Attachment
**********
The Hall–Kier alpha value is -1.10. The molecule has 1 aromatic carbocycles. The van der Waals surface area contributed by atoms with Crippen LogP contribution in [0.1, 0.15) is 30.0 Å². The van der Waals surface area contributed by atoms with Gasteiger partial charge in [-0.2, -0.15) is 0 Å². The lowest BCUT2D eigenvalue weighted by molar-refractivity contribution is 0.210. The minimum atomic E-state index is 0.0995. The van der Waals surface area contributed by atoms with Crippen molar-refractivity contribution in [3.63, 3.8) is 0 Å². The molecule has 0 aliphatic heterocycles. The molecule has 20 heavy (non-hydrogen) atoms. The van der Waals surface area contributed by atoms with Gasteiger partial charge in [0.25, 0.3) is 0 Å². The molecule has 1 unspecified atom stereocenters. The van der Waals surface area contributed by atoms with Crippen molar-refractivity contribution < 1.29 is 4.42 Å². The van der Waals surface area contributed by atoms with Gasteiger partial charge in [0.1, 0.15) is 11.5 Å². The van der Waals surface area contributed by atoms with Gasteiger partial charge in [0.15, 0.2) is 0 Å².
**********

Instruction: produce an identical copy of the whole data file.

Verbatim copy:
The Hall–Kier alpha value is -1.10. The molecule has 1 aromatic carbocycles. The van der Waals surface area contributed by atoms with Crippen LogP contribution in [0.1, 0.15) is 30.0 Å². The van der Waals surface area contributed by atoms with Gasteiger partial charge in [-0.2, -0.15) is 0 Å². The lowest BCUT2D eigenvalue weighted by molar-refractivity contribution is 0.210. The minimum atomic E-state index is 0.0995. The van der Waals surface area contributed by atoms with Crippen molar-refractivity contribution in [3.63, 3.8) is 0 Å². The molecule has 0 aliphatic heterocycles. The molecule has 20 heavy (non-hydrogen) atoms. The van der Waals surface area contributed by atoms with Gasteiger partial charge in [0.25, 0.3) is 0 Å². The molecule has 1 unspecified atom stereocenters. The van der Waals surface area contributed by atoms with Crippen molar-refractivity contribution < 1.29 is 4.42 Å². The van der Waals surface area contributed by atoms with Gasteiger partial charge in [0.1, 0.15) is 11.5 Å². The van der Waals surface area contributed by atoms with Gasteiger partial charge in [0.15, 0.2) is 0 Å².